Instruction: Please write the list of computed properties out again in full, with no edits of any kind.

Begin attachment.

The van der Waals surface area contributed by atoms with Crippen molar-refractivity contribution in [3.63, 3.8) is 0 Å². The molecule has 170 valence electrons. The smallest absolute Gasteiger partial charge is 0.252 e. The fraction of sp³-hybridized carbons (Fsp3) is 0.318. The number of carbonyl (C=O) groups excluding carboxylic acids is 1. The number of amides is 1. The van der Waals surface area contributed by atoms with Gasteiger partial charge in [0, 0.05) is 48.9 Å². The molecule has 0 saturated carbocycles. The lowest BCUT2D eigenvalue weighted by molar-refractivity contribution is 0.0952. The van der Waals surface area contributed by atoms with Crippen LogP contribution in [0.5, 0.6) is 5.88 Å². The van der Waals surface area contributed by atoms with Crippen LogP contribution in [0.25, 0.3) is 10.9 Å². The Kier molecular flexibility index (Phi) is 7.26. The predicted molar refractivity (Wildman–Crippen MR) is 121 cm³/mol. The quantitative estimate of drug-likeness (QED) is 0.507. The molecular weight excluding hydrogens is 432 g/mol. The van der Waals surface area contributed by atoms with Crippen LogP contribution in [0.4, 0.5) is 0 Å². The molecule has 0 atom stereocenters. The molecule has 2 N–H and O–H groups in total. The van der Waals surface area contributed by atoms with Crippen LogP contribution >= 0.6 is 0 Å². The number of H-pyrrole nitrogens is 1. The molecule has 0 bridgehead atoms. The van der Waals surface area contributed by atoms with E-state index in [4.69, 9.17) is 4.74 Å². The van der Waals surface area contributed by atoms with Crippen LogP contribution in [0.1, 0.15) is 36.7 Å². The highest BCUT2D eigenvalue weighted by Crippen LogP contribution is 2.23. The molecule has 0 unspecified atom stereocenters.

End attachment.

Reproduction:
The van der Waals surface area contributed by atoms with Crippen molar-refractivity contribution in [3.63, 3.8) is 0 Å². The molecule has 170 valence electrons. The smallest absolute Gasteiger partial charge is 0.252 e. The fraction of sp³-hybridized carbons (Fsp3) is 0.318. The number of carbonyl (C=O) groups excluding carboxylic acids is 1. The number of amides is 1. The van der Waals surface area contributed by atoms with Gasteiger partial charge in [0, 0.05) is 48.9 Å². The molecule has 0 saturated carbocycles. The lowest BCUT2D eigenvalue weighted by molar-refractivity contribution is 0.0952. The van der Waals surface area contributed by atoms with Crippen LogP contribution in [0.5, 0.6) is 5.88 Å². The van der Waals surface area contributed by atoms with Crippen LogP contribution in [0.25, 0.3) is 10.9 Å². The Kier molecular flexibility index (Phi) is 7.26. The predicted molar refractivity (Wildman–Crippen MR) is 121 cm³/mol. The quantitative estimate of drug-likeness (QED) is 0.507. The molecular weight excluding hydrogens is 432 g/mol. The van der Waals surface area contributed by atoms with Crippen LogP contribution in [0.4, 0.5) is 0 Å². The molecule has 0 atom stereocenters. The molecule has 2 N–H and O–H groups in total. The van der Waals surface area contributed by atoms with Crippen LogP contribution >= 0.6 is 0 Å². The number of H-pyrrole nitrogens is 1. The molecule has 0 bridgehead atoms. The van der Waals surface area contributed by atoms with E-state index in [4.69, 9.17) is 4.74 Å². The van der Waals surface area contributed by atoms with Crippen LogP contribution in [0.1, 0.15) is 36.7 Å². The highest BCUT2D eigenvalue weighted by Crippen LogP contribution is 2.23. The molecule has 0 unspecified atom stereocenters.